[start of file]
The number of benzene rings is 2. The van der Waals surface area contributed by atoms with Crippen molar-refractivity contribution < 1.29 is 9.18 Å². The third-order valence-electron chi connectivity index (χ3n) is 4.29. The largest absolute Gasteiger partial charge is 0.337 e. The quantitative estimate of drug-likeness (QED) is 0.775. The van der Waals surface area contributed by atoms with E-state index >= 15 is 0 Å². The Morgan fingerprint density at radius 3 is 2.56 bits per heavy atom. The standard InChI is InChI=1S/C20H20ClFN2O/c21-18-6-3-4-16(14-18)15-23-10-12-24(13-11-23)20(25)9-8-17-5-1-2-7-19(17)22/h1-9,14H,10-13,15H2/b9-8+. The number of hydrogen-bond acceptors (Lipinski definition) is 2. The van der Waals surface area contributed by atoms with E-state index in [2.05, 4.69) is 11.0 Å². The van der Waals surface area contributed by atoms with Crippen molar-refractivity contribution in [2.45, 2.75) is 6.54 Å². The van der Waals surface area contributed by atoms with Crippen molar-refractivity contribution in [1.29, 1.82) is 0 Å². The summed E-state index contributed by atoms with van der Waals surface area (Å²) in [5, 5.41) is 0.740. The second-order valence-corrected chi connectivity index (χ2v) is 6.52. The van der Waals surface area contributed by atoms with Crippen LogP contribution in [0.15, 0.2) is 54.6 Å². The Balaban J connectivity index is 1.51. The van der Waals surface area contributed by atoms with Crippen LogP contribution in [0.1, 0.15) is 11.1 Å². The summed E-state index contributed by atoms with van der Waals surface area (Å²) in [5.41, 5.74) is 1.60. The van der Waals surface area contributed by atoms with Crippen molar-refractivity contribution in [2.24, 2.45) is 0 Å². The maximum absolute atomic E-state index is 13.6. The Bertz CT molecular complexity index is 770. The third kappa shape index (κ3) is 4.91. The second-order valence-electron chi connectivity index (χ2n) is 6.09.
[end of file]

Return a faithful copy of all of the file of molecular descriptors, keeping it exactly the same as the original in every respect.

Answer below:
The number of benzene rings is 2. The van der Waals surface area contributed by atoms with Crippen molar-refractivity contribution < 1.29 is 9.18 Å². The third-order valence-electron chi connectivity index (χ3n) is 4.29. The largest absolute Gasteiger partial charge is 0.337 e. The quantitative estimate of drug-likeness (QED) is 0.775. The van der Waals surface area contributed by atoms with E-state index >= 15 is 0 Å². The Morgan fingerprint density at radius 3 is 2.56 bits per heavy atom. The standard InChI is InChI=1S/C20H20ClFN2O/c21-18-6-3-4-16(14-18)15-23-10-12-24(13-11-23)20(25)9-8-17-5-1-2-7-19(17)22/h1-9,14H,10-13,15H2/b9-8+. The number of hydrogen-bond acceptors (Lipinski definition) is 2. The van der Waals surface area contributed by atoms with E-state index in [2.05, 4.69) is 11.0 Å². The van der Waals surface area contributed by atoms with Crippen molar-refractivity contribution in [2.45, 2.75) is 6.54 Å². The van der Waals surface area contributed by atoms with Crippen molar-refractivity contribution in [1.29, 1.82) is 0 Å². The summed E-state index contributed by atoms with van der Waals surface area (Å²) in [5, 5.41) is 0.740. The second-order valence-corrected chi connectivity index (χ2v) is 6.52. The van der Waals surface area contributed by atoms with Crippen LogP contribution in [0.15, 0.2) is 54.6 Å². The Balaban J connectivity index is 1.51. The van der Waals surface area contributed by atoms with Crippen LogP contribution in [0.1, 0.15) is 11.1 Å². The summed E-state index contributed by atoms with van der Waals surface area (Å²) in [5.41, 5.74) is 1.60. The van der Waals surface area contributed by atoms with Crippen molar-refractivity contribution in [2.24, 2.45) is 0 Å². The maximum absolute atomic E-state index is 13.6. The Bertz CT molecular complexity index is 770. The third kappa shape index (κ3) is 4.91. The second-order valence-electron chi connectivity index (χ2n) is 6.09.